The Kingdom of Saudi Arabia has suspended visas for pilgrims wishing to visit Mecca.
The move was part of attempts to curb the spread of coronavirus to the kingdom, AFP reports.
The foreign ministry said on Thursday it suspended entry to the kingdom for the purpose of Umrah (lesser hajj) and visiting the Prophet’s mosque.
It said it was also suspending visas for tourists visiting from countries where the new virus is a “danger”.
Even as the number of fresh cases has declined at the epicentre of the disease in China, there has been a sudden increase in parts of Asia, Europe, and the Middle East.
Iran has emerged as a major hotspot in the region, where 15 people have succumbed to the disease, officially known as COVID-19.
The Gulf states of Kuwait and Bahrain have also announced additional cases this week.
In 2019, no fewer than 65, 000 Nigerians performed the hajj.
Iran’s vice president contracts disease
Iran’s Vice President for Women and Family Affairs, Masoumeh Ebtekar, has tested positive for coronavirus.
The vice president is also known as the English-language spokeswoman for the 1979 hostage-takers, who seized the US embassy in Tehran and sparked the 444-day diplomatic crisis.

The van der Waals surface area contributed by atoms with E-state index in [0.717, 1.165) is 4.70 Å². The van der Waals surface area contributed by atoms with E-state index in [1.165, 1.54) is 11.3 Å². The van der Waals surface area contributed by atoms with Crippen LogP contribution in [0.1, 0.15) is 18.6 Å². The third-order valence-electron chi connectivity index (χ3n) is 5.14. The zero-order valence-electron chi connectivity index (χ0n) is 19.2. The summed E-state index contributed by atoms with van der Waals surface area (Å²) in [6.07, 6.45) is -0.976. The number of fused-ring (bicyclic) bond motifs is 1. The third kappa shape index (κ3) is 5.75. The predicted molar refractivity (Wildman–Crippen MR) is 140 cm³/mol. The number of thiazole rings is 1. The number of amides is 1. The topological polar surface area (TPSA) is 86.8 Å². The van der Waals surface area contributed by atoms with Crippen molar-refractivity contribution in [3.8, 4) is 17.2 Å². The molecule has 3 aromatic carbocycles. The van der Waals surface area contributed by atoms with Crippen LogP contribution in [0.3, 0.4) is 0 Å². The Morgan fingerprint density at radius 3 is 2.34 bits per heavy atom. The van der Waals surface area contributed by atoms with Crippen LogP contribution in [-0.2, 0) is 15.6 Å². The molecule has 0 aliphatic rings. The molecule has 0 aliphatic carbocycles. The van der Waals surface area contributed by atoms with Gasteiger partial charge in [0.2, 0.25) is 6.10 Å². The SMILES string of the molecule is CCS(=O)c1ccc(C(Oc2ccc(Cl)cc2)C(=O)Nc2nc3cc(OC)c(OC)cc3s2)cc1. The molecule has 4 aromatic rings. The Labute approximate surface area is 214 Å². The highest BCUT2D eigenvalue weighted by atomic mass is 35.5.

On Tuesday, Iranian officials confirmed that Deputy Health Minister, Iraj Harirchi, had been infected and was under quarantine.
Iran also cancelled Friday prayers in the capital, Tehran, and elsewhere in the country. The move came in response to a drastic jump in the number of confirmed cases from 100 to 245, with 26 deaths.
Iran also banned Chinese citizens from entering the country.
FG not doing enough, says Senate
The President of the Senate, Ahmad Lawan, on Thursday, accused the Federal Ministry of Health of not putting serious measures in place to prevent the outbreak of coronavirus in Nigeria.
He asked the Senate Committee on Primary Health Care to liase with the ministry to intensify screening of passengers at the nation’s airports and seaports.
Lawan stated this following a point of order by the Deputy Senate Leader, Senator Ajayi Boroffice.
Boroffice drew the attention of the Senate to the failure of health personnel at the airports and seaports to screen passengers coming into the country.
The senator said the coronavirus screening at the South African airport usually take up to 30 minutes before passengers would be allowed to disembark the aircraft.
He said the situation was different on his arrival at the Nigerian airport, when the health officials at the nation’s airports merely issued a form to passengers to indicate if they were sick or not.
He said, “There is no form of any screening of passengers for coronavirus by Nigerian officials at the airport.
“It’s worrisome, situations where travellers coming into the country were not dully screened for the dreaded virus based on his experience at the airport.”
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